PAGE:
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New York Raises Minimum Wage Rate; New Jersey May Not Be Far Behind

In his State of the Union Address on February 12, 2013, President Obama called on Congress to raise the federal minimum wage to $9.00 per hour, from its current hourly rate of $7.25. Although it remains unclear whether Congress will heed the President’s call, various states, including New York and New Jersey, have already enacted or are actively considering new minimum wage rates that exceed the existing federal minimum wage rate “floor.”

New York’s newly passed budget provides for incremental minimum wage rate increases at the end of 2013, 2014 and 2015, culminating in a $9.00 per hour rate. This Fall, following Governor Christie’s conditional veto of a wage rate increase bill, NJ voters will be asked to vote on a proposed Constitutional amendment, which would initially raise the minimum rate to $8.25 and thereafter would potentially raise it further every year based on the Consumer Price Index (“CPI”). Details on both of these developments follow.

New York

On March 28, 2013, the New York Legislature passed a budget for fiscal year 2013-14 which includes a measure to incrementally increase the state’s minimum wage from $7.25 per hour to $9.00 per hour over a period of three years. Pursuant to this measure, the minimum wage will hold at $7.25 per hour until December 31, 2013, when it will increase to $8.00 per hour. On December 31, 2014, the minimum hourly rate will again increase to $8.75 per hour, and on December 31, 2015, the rate will further increase to $9.00 per hour.

The budget measure, in contrast to a March 5, 2013 bill passed by the State Assembly but never signed into law, does not index future increases in the minimum wage to inflation. Additionally, it does not cover “tipped” employees, a category which includes, among others, waiters and waitresses, nail salon employees, car wash employees, and certain airport employees.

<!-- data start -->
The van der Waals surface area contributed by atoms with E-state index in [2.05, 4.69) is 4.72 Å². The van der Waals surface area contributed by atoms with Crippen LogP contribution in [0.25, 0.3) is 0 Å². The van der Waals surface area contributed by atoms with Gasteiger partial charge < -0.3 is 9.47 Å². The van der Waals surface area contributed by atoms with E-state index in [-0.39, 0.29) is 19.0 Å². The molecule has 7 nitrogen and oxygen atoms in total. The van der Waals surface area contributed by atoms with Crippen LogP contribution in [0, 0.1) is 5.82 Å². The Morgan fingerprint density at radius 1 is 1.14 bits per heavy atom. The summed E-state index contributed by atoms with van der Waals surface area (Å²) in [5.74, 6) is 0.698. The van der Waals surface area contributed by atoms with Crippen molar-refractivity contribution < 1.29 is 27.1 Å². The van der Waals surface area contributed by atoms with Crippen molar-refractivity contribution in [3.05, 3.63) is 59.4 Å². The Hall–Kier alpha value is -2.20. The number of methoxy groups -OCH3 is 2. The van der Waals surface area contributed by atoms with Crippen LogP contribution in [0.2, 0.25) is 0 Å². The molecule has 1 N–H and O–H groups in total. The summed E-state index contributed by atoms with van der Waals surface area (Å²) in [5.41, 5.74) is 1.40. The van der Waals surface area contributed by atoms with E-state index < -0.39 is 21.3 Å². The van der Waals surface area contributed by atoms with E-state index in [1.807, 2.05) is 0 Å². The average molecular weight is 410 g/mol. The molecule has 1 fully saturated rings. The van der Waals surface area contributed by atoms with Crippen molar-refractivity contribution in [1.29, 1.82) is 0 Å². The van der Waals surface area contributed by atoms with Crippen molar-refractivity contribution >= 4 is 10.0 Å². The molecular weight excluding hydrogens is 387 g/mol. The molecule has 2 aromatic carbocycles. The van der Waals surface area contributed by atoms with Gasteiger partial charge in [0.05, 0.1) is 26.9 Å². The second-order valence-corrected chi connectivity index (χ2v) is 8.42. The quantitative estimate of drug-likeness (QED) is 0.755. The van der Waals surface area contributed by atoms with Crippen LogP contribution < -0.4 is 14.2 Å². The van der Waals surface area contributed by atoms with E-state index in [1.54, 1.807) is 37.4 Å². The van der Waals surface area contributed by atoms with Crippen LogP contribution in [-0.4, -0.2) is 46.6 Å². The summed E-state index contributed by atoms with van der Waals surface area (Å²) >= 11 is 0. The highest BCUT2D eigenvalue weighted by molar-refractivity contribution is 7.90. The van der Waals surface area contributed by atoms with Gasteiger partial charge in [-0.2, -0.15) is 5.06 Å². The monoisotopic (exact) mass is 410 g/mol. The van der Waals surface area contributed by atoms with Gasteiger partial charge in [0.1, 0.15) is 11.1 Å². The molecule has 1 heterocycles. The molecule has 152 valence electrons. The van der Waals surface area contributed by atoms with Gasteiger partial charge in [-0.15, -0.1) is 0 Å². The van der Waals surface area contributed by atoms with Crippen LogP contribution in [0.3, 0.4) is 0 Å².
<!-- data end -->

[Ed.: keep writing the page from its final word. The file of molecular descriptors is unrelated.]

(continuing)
New Jersey

On January 28, 2013, Governor Christie conditionally vetoed a bill passed by the New Jersey General Assembly on December 17, 2012, which would have increased New Jersey’s minimum wage to $8.50 per hour from its current rate of $7.25 per hour, while also tying future increases to the CPI.

The determination of whether minimum wage earners in New Jersey will earn more beginning in 2014 will now be left to the ballot box. On November 5, 2013, the New Jersey Minimum Wage Increase Amendment (the “Amendment”) will appear on the general election ballot. This ballot measure will ask voters if they “approve [of] amending the State Constitution to set a minimum wage rate of at least $8.25 per hour,” while informing voters that “[t]he [A]mendment also requires annual increases in that rate if there are annual increases in the cost of living.” If a majority of voters supports the Amendment, New Jersey’s minimum wage will, effective January 1, 2014, increase to $8.25 per hour. Thereafter, on September 30 of every year, whenever triggered by a rise in the CPI, future minimum wage rate increases will follow.

The Amendment, unlike the vetoed bill, does not require gubernatorial approval and automatically will become law if approved by a majority of the voters.

Companies employing individuals in either New York or New Jersey should evaluate whether any of those employees are, or may be, subject to an hourly wage hike based on either of these initiatives. 

This Alert has been prepared by Sills Cummis & Gross P.C. for informational purposes only and does not constitute advertising or solicitation and should not be used or taken as legal advice. Those seeking legal advice should contact a member of the Firm or legal counsel licensed in their state. Transmission of this information is not intended to create, and receipt does not constitute, an attorney-client relationship. Confidential information should not be sent to Sills Cummis & Gross without first communicating directly with a member of the Firm about establishing an attorney-client relationship.    

Copyright © 2013 Sills Cummis & Gross P.C. All rights reserved. National Law Review, Volume III, Number 95


About this Author

David I. Rosen, Sills Cummis Gross, Wrongful Dismissal Lawyer, Labor Arbitration Attorney

David I. Rosen has practiced labor and employment law on behalf of management clients since 1977. He handles employment litigation in the federal and state courts, before administrative agencies and through arbitration and mediation, and has broad experience with wrongful dismissal and employment discrimination claims, having successfully defended employers following jury and bench trials. His litigation experience extends to the enforcement and defense of restrictive covenants, NLRB unfair labor practice trials and appellate advocacy. Mr. Rosen also represents employers in labor...

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